Superior Mayor Jim Paine and Duluth Mayor Emily Larson are calling on the Husky Energy refinery in Superior to stop using hydrogen fluoride at the site after Thursday’s fire burned within 200 feet of the tank containing the dangerous chemical.

The move comes a day after Paine told the News Tribune that he needed more time to learn about hydrogen fluoride and the refinery process before taking a position on the issue.

In a news release Tuesday, Paine said he met with Rob Peabody, president and CEO of Husky Energy, and Chief Operating Officer Rob Symonds, and urged them to stop using hydrogen fluoride, citing concerns from the community.

“I asked them to discontinue its use and convert to a safer chemical process and to report back to me on any and all cost and infrastructure challenges that might prevent them from doing so,” Paine wrote.

Paine did not respond to requests for additional comment by the News Tribune Tuesday.

Breathing in hydrogen fluoride at high levels, or in combination with skin contact, can cause death from an irregular heartbeat or from fluid buildup in the lungs. The gas can also cause blindness by rapid destruction of the corneas. Evacuations Thursday were made with hydrogen fluoride in mind and officials considered a potential release of the chemical the worst-case scenario.

Larson announced her position in a news release earlier Tuesday.

In a telephone interview with the News Tribune Tuesday, Larson said that while it is Paine’s role to meet with government and Husky officials, her role was to support Paine and help send a strong message to Husky Energy.

“I need to make it very, very clear that that risk is not an acceptable one for our communities to manage,” Larson said.

Sulfuric acid is seen as a safer alternative to hydrogen fluoride.

A Husky Energy representative did not immediately respond to the News Tribune Tuesday, but on Monday, Kollin Schade, the refinery’s manager, said the company will examine whether to continue storing hydrogen fluoride at the facility, but the investigation must be completed first.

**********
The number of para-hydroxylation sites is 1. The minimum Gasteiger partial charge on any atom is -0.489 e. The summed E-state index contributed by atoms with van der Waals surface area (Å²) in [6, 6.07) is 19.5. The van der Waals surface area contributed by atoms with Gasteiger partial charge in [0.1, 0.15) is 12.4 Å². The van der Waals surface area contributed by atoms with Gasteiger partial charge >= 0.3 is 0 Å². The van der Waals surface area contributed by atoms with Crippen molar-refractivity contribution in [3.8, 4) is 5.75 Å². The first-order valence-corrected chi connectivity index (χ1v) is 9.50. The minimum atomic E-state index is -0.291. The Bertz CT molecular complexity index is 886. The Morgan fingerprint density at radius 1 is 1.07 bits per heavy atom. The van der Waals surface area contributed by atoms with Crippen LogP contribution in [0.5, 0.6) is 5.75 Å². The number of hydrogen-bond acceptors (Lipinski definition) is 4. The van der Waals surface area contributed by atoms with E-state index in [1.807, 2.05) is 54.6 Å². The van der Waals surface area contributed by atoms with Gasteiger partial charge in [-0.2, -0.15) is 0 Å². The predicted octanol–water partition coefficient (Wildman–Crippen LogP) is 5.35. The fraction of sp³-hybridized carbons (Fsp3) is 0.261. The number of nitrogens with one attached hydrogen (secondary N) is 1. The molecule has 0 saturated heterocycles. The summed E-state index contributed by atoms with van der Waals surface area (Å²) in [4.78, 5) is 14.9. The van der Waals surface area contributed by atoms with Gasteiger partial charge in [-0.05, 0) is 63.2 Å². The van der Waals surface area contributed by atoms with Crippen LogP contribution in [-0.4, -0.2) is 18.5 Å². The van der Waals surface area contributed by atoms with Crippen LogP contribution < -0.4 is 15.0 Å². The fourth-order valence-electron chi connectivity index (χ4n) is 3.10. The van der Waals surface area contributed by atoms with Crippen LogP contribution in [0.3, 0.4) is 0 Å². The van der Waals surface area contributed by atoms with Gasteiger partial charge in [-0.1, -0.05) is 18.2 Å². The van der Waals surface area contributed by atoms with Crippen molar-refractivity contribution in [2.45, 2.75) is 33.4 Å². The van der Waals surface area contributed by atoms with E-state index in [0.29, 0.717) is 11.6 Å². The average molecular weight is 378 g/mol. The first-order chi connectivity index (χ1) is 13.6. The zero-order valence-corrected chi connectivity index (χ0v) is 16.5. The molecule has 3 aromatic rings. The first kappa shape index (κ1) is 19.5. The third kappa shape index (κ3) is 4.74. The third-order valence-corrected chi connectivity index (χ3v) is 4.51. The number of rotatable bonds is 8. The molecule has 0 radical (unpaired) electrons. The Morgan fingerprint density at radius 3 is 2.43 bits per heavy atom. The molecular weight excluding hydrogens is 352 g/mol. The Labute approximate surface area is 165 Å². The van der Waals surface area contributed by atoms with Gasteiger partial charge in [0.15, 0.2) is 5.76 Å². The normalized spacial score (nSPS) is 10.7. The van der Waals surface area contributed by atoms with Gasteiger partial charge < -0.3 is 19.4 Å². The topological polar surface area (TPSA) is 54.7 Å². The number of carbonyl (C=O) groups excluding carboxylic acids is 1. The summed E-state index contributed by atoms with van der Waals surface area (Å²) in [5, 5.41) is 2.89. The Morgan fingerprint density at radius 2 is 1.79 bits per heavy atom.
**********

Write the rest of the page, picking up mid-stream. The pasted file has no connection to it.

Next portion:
“We will be looking at all kinds of different options for the refinery configuration going forward. Right now … our main concern is to try to understand exactly what happened here,” Schade said during the Monday press conference.

The Superior refinery is one of about 50 nationally that still uses hydrogen fluoride to process high-octane gasoline.

The refinery can handle about 78,000 pounds of hydrogen fluoride, according to federal EPA records from 2012, but it contained about 15,000 pounds of the chemical at the time of the fire. The fire never reached the hydrogen fluoride, and on Friday Schade said that tank was “not compromised whatsoever” by the explosions or fire.

“We welcome their investment in our economies and the good-paying jobs this work provides. However, choosing the known risks of hydrogen fluoride is not something that is in keeping with the premise of being a good corporate partner. It elevates danger to our environment and our people,” Larson wrote in Tuesday’s release.

Cause of explosion still unknown

Thursday’s initial explosion happened within the fluid catalytic cracking unit, the U.S. Chemical Safety Hazard Investigation Board confirmed Tuesday, but it could take more than a year to figure out why.